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Pulling street children out of ignorance and crime

Abhishek Pandey | Kanpur 15 Oct 2010, Vol 1 Issue 7

Railway platforms, particularly the ones that are not used, turn into dens for criminals. But the non-operational platform number 9 at the Kanpur Central Station, which is under construction, has been turned to a classroom. An MBA student Abhishek Singh, along with four friends, has been imparting education to 18 street children there for the past two and a half years.

Their main objective is to make the street children stand on their own feet by making them self-reliant through education. Their message to the kids: Education can change your lives.

“I always wanted to do something for society but I did not have the resources to take up a big social cause. One day, the idea of teaching street children struck me and I told my friends about it. Four of them -Sanjeev, Nitish, Vijay, Pooja Singh - appreciated the idea and were willing to join hands,” Singh says.
 

Abhishek Singh abandoned plans to move out of Kanpur to pursue a full-time MBA course for the sake of the children 

Since they did not have a convenient place to take classes and the resources for arranging stationery and study material, the undergraduate students pooled in their pocket money and organised programmes in small schools for collecting books and other study material.

“After collecting the material, we made efforts to find a convenient place for setting up the classroom but failed. So, we decided to teach these street children at the railway platform,” Singh recalls.

There were several reasons behind choosing the railway platform as classroom. First, the railway station and the surrounding areas were home for many children, who were either working as illegal railway vendors or involved in petty crimes like pick pocketing and drug peddling. Another advantage was they would save on rent.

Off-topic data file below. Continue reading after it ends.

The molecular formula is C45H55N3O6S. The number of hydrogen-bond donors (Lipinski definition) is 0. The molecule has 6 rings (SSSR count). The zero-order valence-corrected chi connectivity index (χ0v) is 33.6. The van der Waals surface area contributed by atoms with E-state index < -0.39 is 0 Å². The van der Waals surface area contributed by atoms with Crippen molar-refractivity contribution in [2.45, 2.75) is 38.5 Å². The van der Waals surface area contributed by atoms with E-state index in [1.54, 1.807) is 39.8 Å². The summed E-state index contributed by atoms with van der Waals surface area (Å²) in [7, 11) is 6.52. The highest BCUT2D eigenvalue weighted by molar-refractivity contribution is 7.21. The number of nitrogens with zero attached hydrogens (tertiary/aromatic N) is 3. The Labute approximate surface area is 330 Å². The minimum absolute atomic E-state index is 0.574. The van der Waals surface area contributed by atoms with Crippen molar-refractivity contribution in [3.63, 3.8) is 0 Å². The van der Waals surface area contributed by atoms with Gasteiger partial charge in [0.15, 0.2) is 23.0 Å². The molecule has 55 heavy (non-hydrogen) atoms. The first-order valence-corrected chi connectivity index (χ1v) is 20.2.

So, for several months, the staircase of the foot over bridge became the benches for the students. Since platform no.9 was under construction it was isolated from the otherwise crowded station. Yet they had to face hurdles in the initial weeks as the Government Railway Police (GRP) and Railway Protection Force (RPF) officials used to shoo the children away from the station whenever senior railway officials inspected the place – normally twice a week.

Pooja Singh, a B Com student, recalls how it used to be a hard task gathering the children and motivating them over and over again. Understanding their problem, a senior railway employee, J K Pandey made available a room at the railway station premises for them on the days senior officials visited the station for inspection.

Though Sanjeev and Nitish left the city for higher studies, two other friends – Vijay and Anubhav Tiwari – joined the group in the following months. Singh, on his part gave up the idea of doing full time MBA by moving out of Kanpur and enrolled himself in a distance learning programme. He says street children also have dreams of becoming a pilot, scientist, police officer or anything else that catches their imagination. They only need motivation and of course education.

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